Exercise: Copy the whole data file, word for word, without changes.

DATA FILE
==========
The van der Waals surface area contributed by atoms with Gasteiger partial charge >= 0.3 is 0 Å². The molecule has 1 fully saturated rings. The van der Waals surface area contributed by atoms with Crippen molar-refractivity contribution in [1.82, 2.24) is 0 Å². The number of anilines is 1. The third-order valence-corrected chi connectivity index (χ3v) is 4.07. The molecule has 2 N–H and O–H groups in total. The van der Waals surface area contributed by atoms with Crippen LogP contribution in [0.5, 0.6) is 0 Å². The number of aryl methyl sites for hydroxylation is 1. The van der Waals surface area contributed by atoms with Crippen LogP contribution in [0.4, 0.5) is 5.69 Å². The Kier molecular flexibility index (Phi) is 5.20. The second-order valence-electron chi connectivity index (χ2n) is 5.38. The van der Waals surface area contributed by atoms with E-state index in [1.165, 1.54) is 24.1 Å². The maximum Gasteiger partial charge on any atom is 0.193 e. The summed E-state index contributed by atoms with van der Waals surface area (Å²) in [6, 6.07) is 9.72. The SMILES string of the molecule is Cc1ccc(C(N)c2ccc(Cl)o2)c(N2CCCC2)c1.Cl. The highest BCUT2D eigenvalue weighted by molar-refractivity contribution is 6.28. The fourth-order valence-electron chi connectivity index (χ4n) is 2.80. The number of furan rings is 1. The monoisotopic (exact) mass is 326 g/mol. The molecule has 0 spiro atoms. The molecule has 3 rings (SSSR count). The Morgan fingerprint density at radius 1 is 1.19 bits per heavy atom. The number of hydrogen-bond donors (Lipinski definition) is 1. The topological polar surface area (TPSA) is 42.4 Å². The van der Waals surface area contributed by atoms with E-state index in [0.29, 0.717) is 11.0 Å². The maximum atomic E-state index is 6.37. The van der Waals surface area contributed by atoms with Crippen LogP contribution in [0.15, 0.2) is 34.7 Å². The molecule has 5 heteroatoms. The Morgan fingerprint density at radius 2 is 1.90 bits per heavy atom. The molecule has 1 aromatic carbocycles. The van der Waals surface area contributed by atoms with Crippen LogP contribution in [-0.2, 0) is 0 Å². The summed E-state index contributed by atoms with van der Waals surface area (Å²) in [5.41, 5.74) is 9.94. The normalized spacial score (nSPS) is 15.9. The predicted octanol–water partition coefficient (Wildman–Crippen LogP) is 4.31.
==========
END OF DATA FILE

The van der Waals surface area contributed by atoms with Gasteiger partial charge >= 0.3 is 0 Å². The molecule has 1 fully saturated rings. The van der Waals surface area contributed by atoms with Crippen molar-refractivity contribution in [1.82, 2.24) is 0 Å². The number of anilines is 1. The third-order valence-corrected chi connectivity index (χ3v) is 4.07. The molecule has 2 N–H and O–H groups in total. The van der Waals surface area contributed by atoms with Crippen LogP contribution in [0.5, 0.6) is 0 Å². The number of aryl methyl sites for hydroxylation is 1. The van der Waals surface area contributed by atoms with Crippen LogP contribution in [0.4, 0.5) is 5.69 Å². The Kier molecular flexibility index (Phi) is 5.20. The second-order valence-electron chi connectivity index (χ2n) is 5.38. The van der Waals surface area contributed by atoms with E-state index in [1.165, 1.54) is 24.1 Å². The maximum Gasteiger partial charge on any atom is 0.193 e. The summed E-state index contributed by atoms with van der Waals surface area (Å²) in [6, 6.07) is 9.72. The SMILES string of the molecule is Cc1ccc(C(N)c2ccc(Cl)o2)c(N2CCCC2)c1.Cl. The highest BCUT2D eigenvalue weighted by molar-refractivity contribution is 6.28. The fourth-order valence-electron chi connectivity index (χ4n) is 2.80. The number of furan rings is 1. The monoisotopic (exact) mass is 326 g/mol. The molecule has 0 spiro atoms. The molecule has 3 rings (SSSR count). The Morgan fingerprint density at radius 1 is 1.19 bits per heavy atom. The number of hydrogen-bond donors (Lipinski definition) is 1. The topological polar surface area (TPSA) is 42.4 Å². The van der Waals surface area contributed by atoms with E-state index in [0.29, 0.717) is 11.0 Å². The maximum atomic E-state index is 6.37. The van der Waals surface area contributed by atoms with Crippen LogP contribution in [0.15, 0.2) is 34.7 Å². The molecule has 5 heteroatoms. The Morgan fingerprint density at radius 2 is 1.90 bits per heavy atom. The molecule has 1 aromatic carbocycles. The van der Waals surface area contributed by atoms with Crippen LogP contribution in [-0.2, 0) is 0 Å². The summed E-state index contributed by atoms with van der Waals surface area (Å²) in [5.41, 5.74) is 9.94. The normalized spacial score (nSPS) is 15.9. The predicted octanol–water partition coefficient (Wildman–Crippen LogP) is 4.31.